APR 18, 2023 9:00 AM PDT

Junk Food Changes Brain Functioning & May Lead to Obesity

WRITTEN BY: Savannah Logan

A new study published in Cell Metabolism has shown that regular consumption of sweet and fatty foods leads to changes in the reward processing system in the brain, teaching us to prefer those foods in the future.

The randomized controlled trial included 49 participants. For eight weeks, about half the participants were given one pudding cup per day that contained high amounts of fat and sugar, while the other half of the participants was given a pudding cup with the same number of calories but less fat and sugar. Their brain activity was measured before and during the study along with health measures like body mass index (BMI), blood sugar, and cholesterol.

After the eight-week study period, the participants who had received the high-fat/high-sugar pudding cups showed a much greater brain response to high-fat/high-sugar foods than those in the control group, with particularly high activation in the part of the brain responsible for motivation and reward. However, the experimental group did not gain more weight or have higher blood sugar or cholesterol than the control group after eight weeks.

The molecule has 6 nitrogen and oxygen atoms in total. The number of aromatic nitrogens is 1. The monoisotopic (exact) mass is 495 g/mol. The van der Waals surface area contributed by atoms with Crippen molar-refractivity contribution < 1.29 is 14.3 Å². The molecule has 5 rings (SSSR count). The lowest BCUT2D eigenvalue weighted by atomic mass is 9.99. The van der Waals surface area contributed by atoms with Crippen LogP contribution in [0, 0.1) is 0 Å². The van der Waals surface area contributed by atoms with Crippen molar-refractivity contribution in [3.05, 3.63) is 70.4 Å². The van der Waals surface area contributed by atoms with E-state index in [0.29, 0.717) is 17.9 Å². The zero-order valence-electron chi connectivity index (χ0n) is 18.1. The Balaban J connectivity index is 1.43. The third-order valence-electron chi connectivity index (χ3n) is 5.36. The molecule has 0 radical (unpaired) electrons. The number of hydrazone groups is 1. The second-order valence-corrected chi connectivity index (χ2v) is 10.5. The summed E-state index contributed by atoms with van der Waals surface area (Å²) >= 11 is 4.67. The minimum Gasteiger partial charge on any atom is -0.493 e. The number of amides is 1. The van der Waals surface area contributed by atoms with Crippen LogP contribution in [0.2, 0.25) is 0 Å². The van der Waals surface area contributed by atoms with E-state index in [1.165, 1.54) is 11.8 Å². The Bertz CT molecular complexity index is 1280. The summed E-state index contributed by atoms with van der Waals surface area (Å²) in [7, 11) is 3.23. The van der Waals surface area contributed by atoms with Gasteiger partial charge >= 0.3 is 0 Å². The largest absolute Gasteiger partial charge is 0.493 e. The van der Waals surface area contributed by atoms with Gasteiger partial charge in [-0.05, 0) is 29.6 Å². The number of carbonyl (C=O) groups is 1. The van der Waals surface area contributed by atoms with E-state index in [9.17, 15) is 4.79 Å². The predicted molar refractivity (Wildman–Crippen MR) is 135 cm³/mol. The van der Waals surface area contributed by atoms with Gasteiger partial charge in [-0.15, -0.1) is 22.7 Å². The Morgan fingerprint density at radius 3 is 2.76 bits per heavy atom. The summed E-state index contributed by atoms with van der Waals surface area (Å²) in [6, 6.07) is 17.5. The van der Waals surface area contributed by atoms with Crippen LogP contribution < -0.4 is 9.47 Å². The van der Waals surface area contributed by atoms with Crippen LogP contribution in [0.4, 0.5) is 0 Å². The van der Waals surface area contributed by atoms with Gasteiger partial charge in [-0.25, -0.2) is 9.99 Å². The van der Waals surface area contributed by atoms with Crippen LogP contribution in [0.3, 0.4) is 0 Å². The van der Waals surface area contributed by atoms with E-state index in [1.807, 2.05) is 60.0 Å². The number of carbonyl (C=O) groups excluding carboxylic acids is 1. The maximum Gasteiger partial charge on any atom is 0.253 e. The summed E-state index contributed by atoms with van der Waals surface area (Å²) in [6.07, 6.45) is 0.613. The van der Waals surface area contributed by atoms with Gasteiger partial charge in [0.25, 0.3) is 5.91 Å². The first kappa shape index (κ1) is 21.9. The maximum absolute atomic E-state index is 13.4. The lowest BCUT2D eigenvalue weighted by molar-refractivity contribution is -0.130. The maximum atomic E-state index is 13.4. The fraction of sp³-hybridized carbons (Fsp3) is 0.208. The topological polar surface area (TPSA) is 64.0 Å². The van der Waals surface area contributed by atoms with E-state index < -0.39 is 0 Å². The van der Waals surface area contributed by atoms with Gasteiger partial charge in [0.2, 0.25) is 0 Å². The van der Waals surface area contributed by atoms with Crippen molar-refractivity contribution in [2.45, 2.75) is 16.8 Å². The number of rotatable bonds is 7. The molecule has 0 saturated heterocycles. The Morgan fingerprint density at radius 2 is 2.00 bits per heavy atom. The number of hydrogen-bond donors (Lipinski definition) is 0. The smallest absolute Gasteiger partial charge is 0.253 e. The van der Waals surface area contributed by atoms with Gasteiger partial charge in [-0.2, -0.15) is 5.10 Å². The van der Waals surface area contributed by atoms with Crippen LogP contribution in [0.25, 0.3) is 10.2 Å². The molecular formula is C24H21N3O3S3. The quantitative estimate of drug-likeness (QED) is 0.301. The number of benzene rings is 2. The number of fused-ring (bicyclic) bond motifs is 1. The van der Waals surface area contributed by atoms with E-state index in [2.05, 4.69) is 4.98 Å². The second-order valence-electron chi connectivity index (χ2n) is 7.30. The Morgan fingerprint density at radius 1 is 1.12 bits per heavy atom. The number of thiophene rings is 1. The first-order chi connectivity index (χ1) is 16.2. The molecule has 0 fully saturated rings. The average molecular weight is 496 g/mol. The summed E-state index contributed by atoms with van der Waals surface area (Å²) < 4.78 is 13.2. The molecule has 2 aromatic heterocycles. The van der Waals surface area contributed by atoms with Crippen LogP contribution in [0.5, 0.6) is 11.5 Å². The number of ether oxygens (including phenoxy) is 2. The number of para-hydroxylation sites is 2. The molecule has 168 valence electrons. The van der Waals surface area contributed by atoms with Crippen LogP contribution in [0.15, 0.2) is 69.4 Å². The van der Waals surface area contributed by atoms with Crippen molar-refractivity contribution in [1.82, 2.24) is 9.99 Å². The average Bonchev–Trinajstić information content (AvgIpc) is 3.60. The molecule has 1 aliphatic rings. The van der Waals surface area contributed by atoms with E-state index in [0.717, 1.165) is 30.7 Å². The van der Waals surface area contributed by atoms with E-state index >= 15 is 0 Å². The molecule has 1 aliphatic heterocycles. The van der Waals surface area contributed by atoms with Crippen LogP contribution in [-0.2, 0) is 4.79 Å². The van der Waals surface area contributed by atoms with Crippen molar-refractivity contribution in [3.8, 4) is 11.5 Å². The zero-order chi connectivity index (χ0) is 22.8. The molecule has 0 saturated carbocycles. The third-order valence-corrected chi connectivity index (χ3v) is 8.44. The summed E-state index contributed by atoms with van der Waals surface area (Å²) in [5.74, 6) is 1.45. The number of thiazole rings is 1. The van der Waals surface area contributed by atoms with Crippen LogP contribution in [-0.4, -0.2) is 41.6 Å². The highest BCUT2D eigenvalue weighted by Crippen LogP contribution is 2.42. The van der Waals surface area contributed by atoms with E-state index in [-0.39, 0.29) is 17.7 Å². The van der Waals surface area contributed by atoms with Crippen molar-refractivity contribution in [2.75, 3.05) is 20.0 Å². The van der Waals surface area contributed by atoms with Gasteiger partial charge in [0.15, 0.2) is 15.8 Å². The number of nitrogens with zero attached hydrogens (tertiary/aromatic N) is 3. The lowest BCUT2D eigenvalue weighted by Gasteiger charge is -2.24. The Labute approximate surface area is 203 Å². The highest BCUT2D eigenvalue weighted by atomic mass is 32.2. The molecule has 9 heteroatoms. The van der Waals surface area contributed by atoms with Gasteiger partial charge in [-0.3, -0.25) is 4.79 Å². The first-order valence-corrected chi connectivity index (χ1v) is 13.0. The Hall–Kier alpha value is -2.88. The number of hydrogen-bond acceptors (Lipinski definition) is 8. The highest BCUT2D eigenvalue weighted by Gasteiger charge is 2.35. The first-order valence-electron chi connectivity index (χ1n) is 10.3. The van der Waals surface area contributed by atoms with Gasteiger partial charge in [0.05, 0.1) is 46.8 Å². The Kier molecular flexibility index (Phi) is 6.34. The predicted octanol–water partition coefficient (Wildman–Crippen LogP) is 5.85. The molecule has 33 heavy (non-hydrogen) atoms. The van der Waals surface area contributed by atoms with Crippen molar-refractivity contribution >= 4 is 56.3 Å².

While the experimental group did not gain more weight or have worse health measures than the control group, the brain alterations in the study group are likely to increase their risk of overeating and gaining weight in the future. One of the study’s authors noted that new connections in the brain can be hard to get rid of and do not dissolve quickly. By consuming snacks with high fat and sugar content, we train our brains to prefer those foods. Regular consumption of foods containing lots of fat and sugar can lead to overconsumption of calories and weight gain, which can damage the heart and cause type 2 diabetes.

Sources: Cell Metabolism, Science Daily

About the Author
Doctorate (PhD)
Savannah (she/her) is a scientific writer specializing in cardiology at Labroots. Her background is in medical writing with significant experience in obesity, oncology, and infectious diseases. She has conducted research in microbial biophysics, optics, and education. She received her Ph.D. from the University of Oregon.
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